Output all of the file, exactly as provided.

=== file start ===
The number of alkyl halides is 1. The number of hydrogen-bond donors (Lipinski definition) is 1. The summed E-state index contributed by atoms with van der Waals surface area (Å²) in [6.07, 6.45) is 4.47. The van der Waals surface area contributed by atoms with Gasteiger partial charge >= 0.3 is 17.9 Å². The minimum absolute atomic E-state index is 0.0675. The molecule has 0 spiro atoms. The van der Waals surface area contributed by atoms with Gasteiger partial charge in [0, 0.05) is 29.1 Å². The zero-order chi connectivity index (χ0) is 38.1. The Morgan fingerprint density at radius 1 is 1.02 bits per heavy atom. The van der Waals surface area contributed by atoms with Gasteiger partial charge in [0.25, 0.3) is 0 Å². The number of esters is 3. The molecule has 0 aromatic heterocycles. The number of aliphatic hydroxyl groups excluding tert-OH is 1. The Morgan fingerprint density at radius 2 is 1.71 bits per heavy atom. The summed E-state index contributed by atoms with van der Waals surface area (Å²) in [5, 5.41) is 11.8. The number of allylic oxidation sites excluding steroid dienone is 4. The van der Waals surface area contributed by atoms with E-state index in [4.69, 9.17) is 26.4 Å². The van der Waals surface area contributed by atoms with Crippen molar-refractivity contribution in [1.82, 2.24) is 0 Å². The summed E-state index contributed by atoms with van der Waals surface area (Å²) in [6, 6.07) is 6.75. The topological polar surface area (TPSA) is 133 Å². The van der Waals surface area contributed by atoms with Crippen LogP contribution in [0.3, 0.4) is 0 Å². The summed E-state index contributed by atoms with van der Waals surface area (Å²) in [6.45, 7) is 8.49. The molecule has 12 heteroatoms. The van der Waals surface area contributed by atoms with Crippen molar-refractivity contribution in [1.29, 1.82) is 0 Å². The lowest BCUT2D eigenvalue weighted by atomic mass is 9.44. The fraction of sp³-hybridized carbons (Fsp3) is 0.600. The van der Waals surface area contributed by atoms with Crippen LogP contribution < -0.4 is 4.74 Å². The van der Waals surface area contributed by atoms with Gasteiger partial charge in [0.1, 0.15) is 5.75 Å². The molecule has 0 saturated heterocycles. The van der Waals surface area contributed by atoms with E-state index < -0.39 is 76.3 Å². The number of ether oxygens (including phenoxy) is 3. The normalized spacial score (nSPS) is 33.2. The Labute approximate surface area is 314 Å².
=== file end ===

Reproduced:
The number of alkyl halides is 1. The number of hydrogen-bond donors (Lipinski definition) is 1. The summed E-state index contributed by atoms with van der Waals surface area (Å²) in [6.07, 6.45) is 4.47. The van der Waals surface area contributed by atoms with Gasteiger partial charge >= 0.3 is 17.9 Å². The minimum absolute atomic E-state index is 0.0675. The molecule has 0 spiro atoms. The van der Waals surface area contributed by atoms with Gasteiger partial charge in [0, 0.05) is 29.1 Å². The zero-order chi connectivity index (χ0) is 38.1. The Morgan fingerprint density at radius 1 is 1.02 bits per heavy atom. The van der Waals surface area contributed by atoms with Gasteiger partial charge in [0.25, 0.3) is 0 Å². The number of esters is 3. The molecule has 0 aromatic heterocycles. The number of aliphatic hydroxyl groups excluding tert-OH is 1. The Morgan fingerprint density at radius 2 is 1.71 bits per heavy atom. The summed E-state index contributed by atoms with van der Waals surface area (Å²) in [5, 5.41) is 11.8. The number of allylic oxidation sites excluding steroid dienone is 4. The van der Waals surface area contributed by atoms with E-state index in [4.69, 9.17) is 26.4 Å². The van der Waals surface area contributed by atoms with Crippen molar-refractivity contribution in [1.82, 2.24) is 0 Å². The summed E-state index contributed by atoms with van der Waals surface area (Å²) in [6, 6.07) is 6.75. The topological polar surface area (TPSA) is 133 Å². The van der Waals surface area contributed by atoms with Crippen LogP contribution in [0.3, 0.4) is 0 Å². The summed E-state index contributed by atoms with van der Waals surface area (Å²) in [6.45, 7) is 8.49. The molecule has 12 heteroatoms. The van der Waals surface area contributed by atoms with Crippen molar-refractivity contribution in [1.29, 1.82) is 0 Å². The lowest BCUT2D eigenvalue weighted by atomic mass is 9.44. The fraction of sp³-hybridized carbons (Fsp3) is 0.600. The van der Waals surface area contributed by atoms with Crippen LogP contribution < -0.4 is 4.74 Å². The van der Waals surface area contributed by atoms with Gasteiger partial charge in [0.1, 0.15) is 5.75 Å². The molecule has 0 saturated heterocycles. The van der Waals surface area contributed by atoms with E-state index < -0.39 is 76.3 Å². The number of ether oxygens (including phenoxy) is 3. The normalized spacial score (nSPS) is 33.2. The Labute approximate surface area is 314 Å².